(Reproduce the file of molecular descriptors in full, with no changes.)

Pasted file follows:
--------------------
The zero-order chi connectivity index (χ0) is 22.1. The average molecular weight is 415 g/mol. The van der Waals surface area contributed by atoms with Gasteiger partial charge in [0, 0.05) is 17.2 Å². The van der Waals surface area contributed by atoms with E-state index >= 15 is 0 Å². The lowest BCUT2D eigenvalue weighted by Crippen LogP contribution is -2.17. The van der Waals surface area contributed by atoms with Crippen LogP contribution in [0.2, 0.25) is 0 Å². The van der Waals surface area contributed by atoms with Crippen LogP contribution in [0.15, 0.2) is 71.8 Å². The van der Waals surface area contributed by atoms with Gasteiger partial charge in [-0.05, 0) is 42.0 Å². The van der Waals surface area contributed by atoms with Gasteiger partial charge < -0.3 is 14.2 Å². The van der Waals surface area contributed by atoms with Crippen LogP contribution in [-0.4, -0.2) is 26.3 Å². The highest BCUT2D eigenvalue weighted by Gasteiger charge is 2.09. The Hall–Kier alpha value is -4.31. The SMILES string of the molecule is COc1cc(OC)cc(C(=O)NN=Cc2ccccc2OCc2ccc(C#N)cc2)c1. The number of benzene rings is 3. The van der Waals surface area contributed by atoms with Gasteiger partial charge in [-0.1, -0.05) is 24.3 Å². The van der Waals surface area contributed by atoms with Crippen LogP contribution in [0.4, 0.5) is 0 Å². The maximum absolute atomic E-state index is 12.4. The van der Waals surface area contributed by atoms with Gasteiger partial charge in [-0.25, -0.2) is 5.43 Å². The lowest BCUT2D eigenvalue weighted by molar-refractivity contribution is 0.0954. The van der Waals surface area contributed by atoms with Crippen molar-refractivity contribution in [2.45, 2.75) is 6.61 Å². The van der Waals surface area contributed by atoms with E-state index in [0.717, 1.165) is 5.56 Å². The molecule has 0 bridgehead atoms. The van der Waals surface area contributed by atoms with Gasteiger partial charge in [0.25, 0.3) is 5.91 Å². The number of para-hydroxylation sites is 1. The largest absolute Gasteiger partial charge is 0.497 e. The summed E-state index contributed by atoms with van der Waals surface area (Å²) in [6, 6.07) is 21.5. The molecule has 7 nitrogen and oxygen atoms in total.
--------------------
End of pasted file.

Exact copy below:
The zero-order chi connectivity index (χ0) is 22.1. The average molecular weight is 415 g/mol. The van der Waals surface area contributed by atoms with Gasteiger partial charge in [0, 0.05) is 17.2 Å². The van der Waals surface area contributed by atoms with E-state index >= 15 is 0 Å². The lowest BCUT2D eigenvalue weighted by Crippen LogP contribution is -2.17. The van der Waals surface area contributed by atoms with Crippen LogP contribution in [0.2, 0.25) is 0 Å². The van der Waals surface area contributed by atoms with Crippen LogP contribution in [0.15, 0.2) is 71.8 Å². The van der Waals surface area contributed by atoms with Gasteiger partial charge in [-0.05, 0) is 42.0 Å². The van der Waals surface area contributed by atoms with Gasteiger partial charge < -0.3 is 14.2 Å². The van der Waals surface area contributed by atoms with Crippen LogP contribution in [-0.4, -0.2) is 26.3 Å². The highest BCUT2D eigenvalue weighted by Gasteiger charge is 2.09. The Hall–Kier alpha value is -4.31. The SMILES string of the molecule is COc1cc(OC)cc(C(=O)NN=Cc2ccccc2OCc2ccc(C#N)cc2)c1. The number of benzene rings is 3. The van der Waals surface area contributed by atoms with Gasteiger partial charge in [-0.1, -0.05) is 24.3 Å². The van der Waals surface area contributed by atoms with Crippen LogP contribution in [0.4, 0.5) is 0 Å². The maximum absolute atomic E-state index is 12.4. The van der Waals surface area contributed by atoms with Gasteiger partial charge in [-0.25, -0.2) is 5.43 Å². The lowest BCUT2D eigenvalue weighted by molar-refractivity contribution is 0.0954. The van der Waals surface area contributed by atoms with Crippen molar-refractivity contribution in [2.45, 2.75) is 6.61 Å². The van der Waals surface area contributed by atoms with E-state index in [0.717, 1.165) is 5.56 Å². The molecule has 0 bridgehead atoms. The van der Waals surface area contributed by atoms with Gasteiger partial charge in [0.25, 0.3) is 5.91 Å². The number of para-hydroxylation sites is 1. The largest absolute Gasteiger partial charge is 0.497 e. The summed E-state index contributed by atoms with van der Waals surface area (Å²) in [6, 6.07) is 21.5. The molecule has 7 nitrogen and oxygen atoms in total.